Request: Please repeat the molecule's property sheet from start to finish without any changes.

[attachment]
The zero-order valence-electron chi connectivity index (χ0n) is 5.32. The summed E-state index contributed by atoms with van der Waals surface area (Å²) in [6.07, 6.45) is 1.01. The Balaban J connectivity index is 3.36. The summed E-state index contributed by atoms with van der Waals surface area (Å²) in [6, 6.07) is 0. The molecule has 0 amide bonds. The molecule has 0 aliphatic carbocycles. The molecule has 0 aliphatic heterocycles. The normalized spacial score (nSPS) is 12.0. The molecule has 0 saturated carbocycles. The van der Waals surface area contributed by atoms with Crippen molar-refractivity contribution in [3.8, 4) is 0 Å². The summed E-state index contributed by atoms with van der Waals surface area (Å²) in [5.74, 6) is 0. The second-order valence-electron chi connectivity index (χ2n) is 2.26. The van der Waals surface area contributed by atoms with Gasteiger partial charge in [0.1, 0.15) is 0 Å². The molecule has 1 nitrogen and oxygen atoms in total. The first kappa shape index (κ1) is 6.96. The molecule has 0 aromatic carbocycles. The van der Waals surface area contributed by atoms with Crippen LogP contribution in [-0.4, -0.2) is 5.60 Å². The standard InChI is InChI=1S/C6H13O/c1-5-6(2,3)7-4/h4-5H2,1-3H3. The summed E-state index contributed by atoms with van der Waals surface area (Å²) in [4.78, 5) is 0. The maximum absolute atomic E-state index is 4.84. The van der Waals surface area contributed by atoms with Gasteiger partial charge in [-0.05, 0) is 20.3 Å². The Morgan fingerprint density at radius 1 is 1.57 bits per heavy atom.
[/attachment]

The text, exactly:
The zero-order valence-electron chi connectivity index (χ0n) is 5.32. The summed E-state index contributed by atoms with van der Waals surface area (Å²) in [6.07, 6.45) is 1.01. The Balaban J connectivity index is 3.36. The summed E-state index contributed by atoms with van der Waals surface area (Å²) in [6, 6.07) is 0. The molecule has 0 amide bonds. The molecule has 0 aliphatic carbocycles. The molecule has 0 aliphatic heterocycles. The normalized spacial score (nSPS) is 12.0. The molecule has 0 saturated carbocycles. The van der Waals surface area contributed by atoms with Crippen molar-refractivity contribution in [3.8, 4) is 0 Å². The summed E-state index contributed by atoms with van der Waals surface area (Å²) in [5.74, 6) is 0. The second-order valence-electron chi connectivity index (χ2n) is 2.26. The van der Waals surface area contributed by atoms with Gasteiger partial charge in [0.1, 0.15) is 0 Å². The molecule has 1 nitrogen and oxygen atoms in total. The first kappa shape index (κ1) is 6.96. The molecule has 0 aromatic carbocycles. The van der Waals surface area contributed by atoms with Crippen LogP contribution in [-0.4, -0.2) is 5.60 Å². The standard InChI is InChI=1S/C6H13O/c1-5-6(2,3)7-4/h4-5H2,1-3H3. The summed E-state index contributed by atoms with van der Waals surface area (Å²) in [4.78, 5) is 0. The maximum absolute atomic E-state index is 4.84. The van der Waals surface area contributed by atoms with Gasteiger partial charge in [-0.05, 0) is 20.3 Å². The Morgan fingerprint density at radius 1 is 1.57 bits per heavy atom.